It was like a scene from Mad Max, plus Jeep. I didn’t see another OEM stock vehicle out there all day.
During my drive I also tested “Off-Road Plus,” another setting with rock and sand modes, which adjust throttle, transmission shift points, and traction control for peak performance on higher-speed passes on loose terrain.
There was something liberating about flying over ruddy sand as fine as powder, far away from work deadlines, family concerns, coronavirus restrictions, and state troopers monitoring traffic infractions.
That the Off-road Plus drive mode let me lock the rear axle and fly is notable because, as Jeep brass tell me, it’s that specific capability which is the primary practical benefit of the V-8 architecture over the less-expensive V-6—cool new engine note and obvious bragging rights notwithstanding.
New Treats Now Standard
The Rubicon 392 offers lots of other trail functions to smooth power delivery, adjust gear ratios, lock and unlock differentials, and disconnect the front sway bar, for instance.
In the very legit, tougher-than-us-all overlanders of yore these might have been complicated, but here modern convenience allows for buttons and levers that are easily adjusted in the roomy Rubicon cabin.
For the most fervent Jeep lovers, there’s improved ground clearance and suspension; improved approach and departure angles; and improved fording capability, should the need to cross a minor river arise. (For me under the blazing Canyonlands sun, it didn’t.)
There are some new things to play with, like lightweight half-doors (no top nor frame) that make entry and exit so easy it felt like I could practically jump through the door into the vehicle.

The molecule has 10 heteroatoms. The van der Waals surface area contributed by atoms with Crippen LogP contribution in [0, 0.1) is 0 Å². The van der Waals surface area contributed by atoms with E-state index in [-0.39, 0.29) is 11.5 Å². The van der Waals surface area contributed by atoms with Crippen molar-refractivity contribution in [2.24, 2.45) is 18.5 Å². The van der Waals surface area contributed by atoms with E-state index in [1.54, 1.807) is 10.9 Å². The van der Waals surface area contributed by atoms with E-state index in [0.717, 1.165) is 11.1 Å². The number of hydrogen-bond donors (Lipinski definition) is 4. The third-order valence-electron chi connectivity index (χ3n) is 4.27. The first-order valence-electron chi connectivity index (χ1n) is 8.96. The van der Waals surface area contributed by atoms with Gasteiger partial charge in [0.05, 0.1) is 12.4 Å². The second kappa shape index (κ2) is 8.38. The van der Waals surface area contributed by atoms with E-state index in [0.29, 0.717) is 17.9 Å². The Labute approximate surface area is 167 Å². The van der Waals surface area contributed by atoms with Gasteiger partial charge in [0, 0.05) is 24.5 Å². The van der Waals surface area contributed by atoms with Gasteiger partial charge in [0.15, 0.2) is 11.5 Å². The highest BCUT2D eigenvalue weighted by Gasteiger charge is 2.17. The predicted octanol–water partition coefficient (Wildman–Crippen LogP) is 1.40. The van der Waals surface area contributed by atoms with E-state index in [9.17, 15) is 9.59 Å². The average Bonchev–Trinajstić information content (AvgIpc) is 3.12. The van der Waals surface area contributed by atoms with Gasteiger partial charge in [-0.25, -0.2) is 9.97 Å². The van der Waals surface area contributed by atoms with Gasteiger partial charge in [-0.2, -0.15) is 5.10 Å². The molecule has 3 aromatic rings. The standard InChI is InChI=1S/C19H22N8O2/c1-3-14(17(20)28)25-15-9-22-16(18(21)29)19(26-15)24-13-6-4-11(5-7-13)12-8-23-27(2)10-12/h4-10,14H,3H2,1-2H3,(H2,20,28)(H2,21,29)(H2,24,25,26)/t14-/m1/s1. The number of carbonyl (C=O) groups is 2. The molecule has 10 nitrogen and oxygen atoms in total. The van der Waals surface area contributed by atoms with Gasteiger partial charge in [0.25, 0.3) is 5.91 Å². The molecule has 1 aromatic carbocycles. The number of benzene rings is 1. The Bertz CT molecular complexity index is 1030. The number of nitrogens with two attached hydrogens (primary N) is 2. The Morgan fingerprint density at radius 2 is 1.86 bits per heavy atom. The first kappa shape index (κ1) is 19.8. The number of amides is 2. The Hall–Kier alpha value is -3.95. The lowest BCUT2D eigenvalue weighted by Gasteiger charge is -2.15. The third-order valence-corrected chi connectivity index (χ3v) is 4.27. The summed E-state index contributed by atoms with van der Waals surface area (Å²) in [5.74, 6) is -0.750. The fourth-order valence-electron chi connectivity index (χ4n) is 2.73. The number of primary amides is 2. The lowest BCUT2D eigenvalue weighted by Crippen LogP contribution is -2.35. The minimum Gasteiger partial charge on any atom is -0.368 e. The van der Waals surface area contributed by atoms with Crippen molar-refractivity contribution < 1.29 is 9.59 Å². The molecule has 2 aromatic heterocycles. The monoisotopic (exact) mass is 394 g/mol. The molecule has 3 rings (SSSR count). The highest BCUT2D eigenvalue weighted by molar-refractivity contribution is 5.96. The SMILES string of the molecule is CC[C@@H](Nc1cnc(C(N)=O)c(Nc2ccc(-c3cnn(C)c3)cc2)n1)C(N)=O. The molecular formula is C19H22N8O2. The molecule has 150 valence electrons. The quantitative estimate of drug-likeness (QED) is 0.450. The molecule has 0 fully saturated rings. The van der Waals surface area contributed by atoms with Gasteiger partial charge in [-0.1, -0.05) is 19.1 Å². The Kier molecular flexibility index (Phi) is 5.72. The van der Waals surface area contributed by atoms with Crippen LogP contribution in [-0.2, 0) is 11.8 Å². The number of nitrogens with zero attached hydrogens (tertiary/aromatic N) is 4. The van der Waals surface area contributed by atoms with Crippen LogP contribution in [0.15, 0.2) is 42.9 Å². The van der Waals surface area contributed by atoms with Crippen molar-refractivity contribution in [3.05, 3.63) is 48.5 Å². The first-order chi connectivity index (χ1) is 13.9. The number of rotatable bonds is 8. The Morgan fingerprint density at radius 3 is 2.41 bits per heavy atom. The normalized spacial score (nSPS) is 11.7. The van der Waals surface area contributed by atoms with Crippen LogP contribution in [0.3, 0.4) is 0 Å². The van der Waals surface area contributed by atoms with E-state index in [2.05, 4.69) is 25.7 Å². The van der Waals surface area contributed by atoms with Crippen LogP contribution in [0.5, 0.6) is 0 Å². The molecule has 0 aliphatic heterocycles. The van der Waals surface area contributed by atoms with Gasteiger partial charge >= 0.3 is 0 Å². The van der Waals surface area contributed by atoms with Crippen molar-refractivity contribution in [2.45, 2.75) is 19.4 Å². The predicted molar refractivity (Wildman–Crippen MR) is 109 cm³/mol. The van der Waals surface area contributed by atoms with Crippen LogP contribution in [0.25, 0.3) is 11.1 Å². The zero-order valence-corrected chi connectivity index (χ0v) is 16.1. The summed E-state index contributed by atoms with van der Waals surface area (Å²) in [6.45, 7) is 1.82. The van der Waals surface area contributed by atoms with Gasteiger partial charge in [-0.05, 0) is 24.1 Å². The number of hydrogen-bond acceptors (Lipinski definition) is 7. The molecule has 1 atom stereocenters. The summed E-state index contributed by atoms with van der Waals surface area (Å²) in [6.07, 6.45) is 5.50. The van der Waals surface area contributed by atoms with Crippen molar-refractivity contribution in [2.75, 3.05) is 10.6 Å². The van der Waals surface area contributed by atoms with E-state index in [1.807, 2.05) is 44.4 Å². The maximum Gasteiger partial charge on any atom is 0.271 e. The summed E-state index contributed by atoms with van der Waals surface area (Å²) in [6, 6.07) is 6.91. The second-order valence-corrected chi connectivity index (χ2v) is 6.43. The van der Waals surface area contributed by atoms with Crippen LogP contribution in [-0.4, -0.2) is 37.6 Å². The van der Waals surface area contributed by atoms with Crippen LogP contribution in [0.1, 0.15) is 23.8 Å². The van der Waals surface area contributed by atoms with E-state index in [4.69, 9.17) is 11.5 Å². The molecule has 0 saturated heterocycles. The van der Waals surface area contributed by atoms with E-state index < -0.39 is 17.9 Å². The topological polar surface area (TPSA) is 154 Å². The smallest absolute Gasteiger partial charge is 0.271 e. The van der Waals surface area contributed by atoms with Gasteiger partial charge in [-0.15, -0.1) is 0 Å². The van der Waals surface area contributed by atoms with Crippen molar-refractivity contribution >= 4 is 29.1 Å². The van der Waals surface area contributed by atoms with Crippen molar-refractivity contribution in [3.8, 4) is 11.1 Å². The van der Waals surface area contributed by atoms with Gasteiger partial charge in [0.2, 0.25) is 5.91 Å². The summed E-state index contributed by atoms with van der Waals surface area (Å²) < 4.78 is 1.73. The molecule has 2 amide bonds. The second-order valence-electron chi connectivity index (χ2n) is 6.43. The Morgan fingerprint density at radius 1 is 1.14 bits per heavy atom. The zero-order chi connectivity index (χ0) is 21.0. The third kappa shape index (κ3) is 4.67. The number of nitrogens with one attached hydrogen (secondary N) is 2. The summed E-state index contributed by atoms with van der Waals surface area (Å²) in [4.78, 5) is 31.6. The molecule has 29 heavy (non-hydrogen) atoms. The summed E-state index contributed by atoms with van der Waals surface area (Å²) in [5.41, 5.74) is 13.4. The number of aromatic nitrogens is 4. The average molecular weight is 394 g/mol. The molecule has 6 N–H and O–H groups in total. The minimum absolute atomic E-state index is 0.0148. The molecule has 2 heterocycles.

Leather-covered seats and a hardtop roof (preferred over canvas for those of us who like a quiet cabin) are premium features now standard.
A new sport steering wheel with shift paddles is, too, although I wish the paddles had either been longer or not affixed to the steering wheel itself—during quick maneuvering in manual mode I frequently found myself going to shift and instead grabbing air.
Rear and storage space in the Rubicon 392 remains the same as that of its less-powerful brethren: 41 inches of headroom (enough to airily fit my large-brim fedora hat and me); 62 inches of knee clearance in the back (very important for those of us with boney, sensitive knees); and 67.4 cubic inches of cargo room with the rear seats folded. Airy, indeed.
Old Faithful Ain’t All Bad
I drove into the desert with the 392 expecting it to feel like a relic from another time—a 6.4-liter V-8 engine is dinosaur technology compared to what some companies are doing with battery power, including Jeep (watch this space for more on the electric Grand Wagoneer and electric Wrangler).
But I came away with a sense of freedom. Idling in the hotel parking lot after I had returned to town, the 392 felt alive, potent with the potential for adventure and a proven ability to go anywhere I had the courage to send it.
I eagerly anticipate the electric Wrangler and Tesla’s and Rivian’s electric trucks as much as the next person.
But with the exception of Rivian’s promised R1T in June, they remain conceptual at best—untried in every way. For the here and now, the Wrangler Rubicon 392 is like Old Faithful with a big V-8 shot of sex appeal. No apologies needed.